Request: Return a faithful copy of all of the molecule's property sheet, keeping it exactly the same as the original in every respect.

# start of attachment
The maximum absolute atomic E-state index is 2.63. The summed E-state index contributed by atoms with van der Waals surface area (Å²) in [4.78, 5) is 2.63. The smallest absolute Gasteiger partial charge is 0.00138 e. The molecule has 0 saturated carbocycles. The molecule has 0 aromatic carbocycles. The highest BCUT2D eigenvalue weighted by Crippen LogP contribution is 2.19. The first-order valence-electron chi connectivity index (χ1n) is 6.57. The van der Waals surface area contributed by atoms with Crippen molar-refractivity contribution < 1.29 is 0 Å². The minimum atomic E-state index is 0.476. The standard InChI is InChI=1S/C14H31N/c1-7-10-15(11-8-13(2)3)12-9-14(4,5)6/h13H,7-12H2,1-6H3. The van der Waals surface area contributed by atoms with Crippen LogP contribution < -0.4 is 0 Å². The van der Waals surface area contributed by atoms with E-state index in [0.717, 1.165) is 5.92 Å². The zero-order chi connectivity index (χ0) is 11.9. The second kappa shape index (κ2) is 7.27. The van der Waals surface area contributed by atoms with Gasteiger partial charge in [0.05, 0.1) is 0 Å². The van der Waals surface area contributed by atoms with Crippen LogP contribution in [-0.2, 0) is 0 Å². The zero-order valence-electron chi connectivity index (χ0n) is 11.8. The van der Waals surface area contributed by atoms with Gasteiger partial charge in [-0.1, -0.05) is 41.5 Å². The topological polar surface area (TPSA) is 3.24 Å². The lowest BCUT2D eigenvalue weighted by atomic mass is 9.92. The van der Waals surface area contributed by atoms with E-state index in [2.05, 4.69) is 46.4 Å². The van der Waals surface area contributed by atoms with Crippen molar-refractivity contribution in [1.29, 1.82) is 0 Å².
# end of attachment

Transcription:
The maximum absolute atomic E-state index is 2.63. The summed E-state index contributed by atoms with van der Waals surface area (Å²) in [4.78, 5) is 2.63. The smallest absolute Gasteiger partial charge is 0.00138 e. The molecule has 0 saturated carbocycles. The molecule has 0 aromatic carbocycles. The highest BCUT2D eigenvalue weighted by Crippen LogP contribution is 2.19. The first-order valence-electron chi connectivity index (χ1n) is 6.57. The van der Waals surface area contributed by atoms with Crippen molar-refractivity contribution < 1.29 is 0 Å². The minimum atomic E-state index is 0.476. The standard InChI is InChI=1S/C14H31N/c1-7-10-15(11-8-13(2)3)12-9-14(4,5)6/h13H,7-12H2,1-6H3. The van der Waals surface area contributed by atoms with Crippen LogP contribution < -0.4 is 0 Å². The van der Waals surface area contributed by atoms with E-state index in [0.717, 1.165) is 5.92 Å². The zero-order chi connectivity index (χ0) is 11.9. The second kappa shape index (κ2) is 7.27. The van der Waals surface area contributed by atoms with Gasteiger partial charge in [0.05, 0.1) is 0 Å². The van der Waals surface area contributed by atoms with Crippen LogP contribution in [-0.2, 0) is 0 Å². The zero-order valence-electron chi connectivity index (χ0n) is 11.8. The van der Waals surface area contributed by atoms with Gasteiger partial charge in [-0.1, -0.05) is 41.5 Å². The topological polar surface area (TPSA) is 3.24 Å². The lowest BCUT2D eigenvalue weighted by atomic mass is 9.92. The van der Waals surface area contributed by atoms with E-state index in [2.05, 4.69) is 46.4 Å². The van der Waals surface area contributed by atoms with Crippen molar-refractivity contribution in [1.29, 1.82) is 0 Å².